Kromer will be Saints’ interim coach
The New Orleans Saints designated offensive line coach Aaron Kromer as the interim head coach for the first six regular-season games, when assistant head coach Joe Vitt will have to serve his suspension in connection with the NFL’s bounty investigation.
Vitt has been overseeing head coaching duties since Sean Payton’s full season suspension began in mid-April, but the Saints held off until Wednesday on a decision concerning who would become the figurehead of the coaching staff when Vitt had to step aside in Week 1.
The 45-year-old Kromer is in his fifth season with the Saints and also serves as running game coordinator.
”This was a difficult decision because we have several coaches on our staff that would do a great job in this role,” general manager Mickey Loomis said. ”Ultimately, I wanted to have the least amount of change with both the offensive and defensive staffs, and maintain the most continuity with the program that has been in place for the last six years.”
The move allows offensive coordinator Pete Carmichael Jr. to maintain his focus exclusively on designing and calling plays for Drew Brees and the Saints’ record-setting offense.
Defensive coordinator Steve Spagnuolo, who was a head coach the past three seasons in St. Louis, was another option, but he is in his first season in New Orleans and trying to help the Saints adjust to his scheme.
”Aaron has been with us since 2008, he has coached with Sean both in college (at Miami, Ohio) and here at the Saints,” Loomis said. ”He is very familiar with our team and with the methods we have been successful with. He will do a great job.”
Kromer, who interviewed for a head coaching job in St. Louis last offseason, said he appreciated the confidence the Saints are showing in him, but also noted he sees his role as having much more to do with ensuring continuity than putting his personal stamp on the way the team is run.
”Coach Payton has laid a successful foundation here and our jobs are to make sure we keep moving in that direction,” Kromer said.
Kromer had been mentioned as an interim head coaching candidate ever since the suspensions both Payton and Vitt were announced in late March, a few weeks after the NFL announced it had uncovered a bounty system in which New Orleans defenders had been paid improper cash bonuses for injuring targeted opponents.
Neither Vitt nor current and former Saints players have admitted to participating in a bounty system as the NFL described it. They have said they ran only a pay-for-performance pool that offered a few hundred dollars – minimal sums relative to NFL contracts – for big plays such as interceptions, sacks, forced fumbles and big clean hits.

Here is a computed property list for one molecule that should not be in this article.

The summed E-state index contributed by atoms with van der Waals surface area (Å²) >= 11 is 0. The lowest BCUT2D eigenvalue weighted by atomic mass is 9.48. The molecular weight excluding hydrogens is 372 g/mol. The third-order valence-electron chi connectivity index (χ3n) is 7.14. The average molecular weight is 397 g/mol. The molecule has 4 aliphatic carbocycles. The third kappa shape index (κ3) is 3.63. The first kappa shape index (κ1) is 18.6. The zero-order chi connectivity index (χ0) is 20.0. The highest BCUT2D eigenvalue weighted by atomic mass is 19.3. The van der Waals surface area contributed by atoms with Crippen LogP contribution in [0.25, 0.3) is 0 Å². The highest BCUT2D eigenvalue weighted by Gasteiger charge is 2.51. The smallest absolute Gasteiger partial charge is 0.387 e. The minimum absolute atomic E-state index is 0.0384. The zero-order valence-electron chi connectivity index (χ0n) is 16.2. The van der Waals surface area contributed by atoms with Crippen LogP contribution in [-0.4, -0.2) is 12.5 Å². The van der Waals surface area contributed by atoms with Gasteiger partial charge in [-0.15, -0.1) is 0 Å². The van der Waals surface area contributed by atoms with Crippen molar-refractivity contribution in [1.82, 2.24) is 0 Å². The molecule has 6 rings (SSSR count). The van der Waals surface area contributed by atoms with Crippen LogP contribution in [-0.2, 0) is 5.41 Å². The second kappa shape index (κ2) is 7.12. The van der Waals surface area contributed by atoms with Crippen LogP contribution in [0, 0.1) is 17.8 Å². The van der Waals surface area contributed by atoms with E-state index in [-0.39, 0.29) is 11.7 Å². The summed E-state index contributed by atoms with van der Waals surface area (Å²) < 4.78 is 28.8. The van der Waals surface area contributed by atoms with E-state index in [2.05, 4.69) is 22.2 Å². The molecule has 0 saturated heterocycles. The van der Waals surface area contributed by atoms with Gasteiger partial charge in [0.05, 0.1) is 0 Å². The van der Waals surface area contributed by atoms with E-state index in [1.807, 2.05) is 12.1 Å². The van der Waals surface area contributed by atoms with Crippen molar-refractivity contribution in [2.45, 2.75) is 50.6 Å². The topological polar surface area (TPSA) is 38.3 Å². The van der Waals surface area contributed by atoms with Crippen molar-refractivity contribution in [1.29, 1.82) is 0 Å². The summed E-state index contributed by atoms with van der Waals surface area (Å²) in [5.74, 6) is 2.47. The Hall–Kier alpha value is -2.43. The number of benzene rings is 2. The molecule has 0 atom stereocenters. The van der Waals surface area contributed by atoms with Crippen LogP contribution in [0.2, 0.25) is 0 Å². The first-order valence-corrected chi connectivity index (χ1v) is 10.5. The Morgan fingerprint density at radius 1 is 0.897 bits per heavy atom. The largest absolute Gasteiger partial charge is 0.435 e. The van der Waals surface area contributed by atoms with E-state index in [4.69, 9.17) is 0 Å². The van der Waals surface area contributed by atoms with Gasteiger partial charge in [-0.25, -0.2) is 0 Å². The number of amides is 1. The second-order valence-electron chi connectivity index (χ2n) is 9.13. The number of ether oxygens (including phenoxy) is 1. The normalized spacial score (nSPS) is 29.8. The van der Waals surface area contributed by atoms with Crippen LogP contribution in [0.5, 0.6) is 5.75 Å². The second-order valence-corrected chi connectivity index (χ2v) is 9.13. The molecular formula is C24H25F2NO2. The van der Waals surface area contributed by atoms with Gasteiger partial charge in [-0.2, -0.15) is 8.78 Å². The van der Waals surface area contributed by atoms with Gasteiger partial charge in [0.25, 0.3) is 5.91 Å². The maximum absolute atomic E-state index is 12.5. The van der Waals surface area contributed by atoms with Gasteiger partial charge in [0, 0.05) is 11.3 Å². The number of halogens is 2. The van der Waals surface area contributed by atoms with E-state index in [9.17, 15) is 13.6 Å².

Payton, the first NFL head coach ever suspended, and Saints linebacker Jon Vilma, also suspended a full season, received the harshest punishments among those still with New Orleans. Loomis was suspended for the first half of the regular season and defensive end Will Smith was suspended four games.
Former Saints defensive coordinator Gregg Williams, now with St. Louis, has been suspended indefinitely.
The NFL Players Association has sued in federal court to have four punished players’ suspensions overturned, and Vilma also has sued individually. None of the punished coaches, however, have challenged their sanctions beyond routine appeals to NFL commissioner Roger Goodell, which were denied.
In the meantime, the Saints have sought to maintain the winning culture they have established in the Payton era and make the playoffs for a fourth-straight season.
The Saints have said throughout training camp that they believed they could weather their unprecedented bounty sanctions because most top assistant coaches and veteran leaders on the roster, such as Brees, have been in New Orleans for most of Payton’s first six seasons, including the championship season of 2009-10.
”The thing we have here is a lot of quality assistant coaches,” Kromer said earlier in training camp. ”We’ll still work as a family and as a group and get this thing done in a collective fashion the way Sean Payton trained us to do.
”We all have our own job to do as well. This is unprecedented. There is no right or wrong,” Kromer said. ”But really it’s a fill-in job to run the program the way Sean would run it. … Everyone on the staff agrees that that’s the way it’s going to happen.”
Kromer played offensive line at Miami, Ohio, and also began his coaching career there in 1990. He has spent his last 11 seasons in the NFL as an assistant with Oakland (2001-04) under John Gurden and Bill Callahan, Tampa Bay (2005-07 under Gruden), and New Orleans (2008-present).
”We have great talent and depth on our coaching staff,” Vitt said. ”But most importantly we have guys on this coaching staff that clearly understand the foundation of success that Sean has built, and I feel great that Aaron and the rest of the staff will continue to build on that foundation.”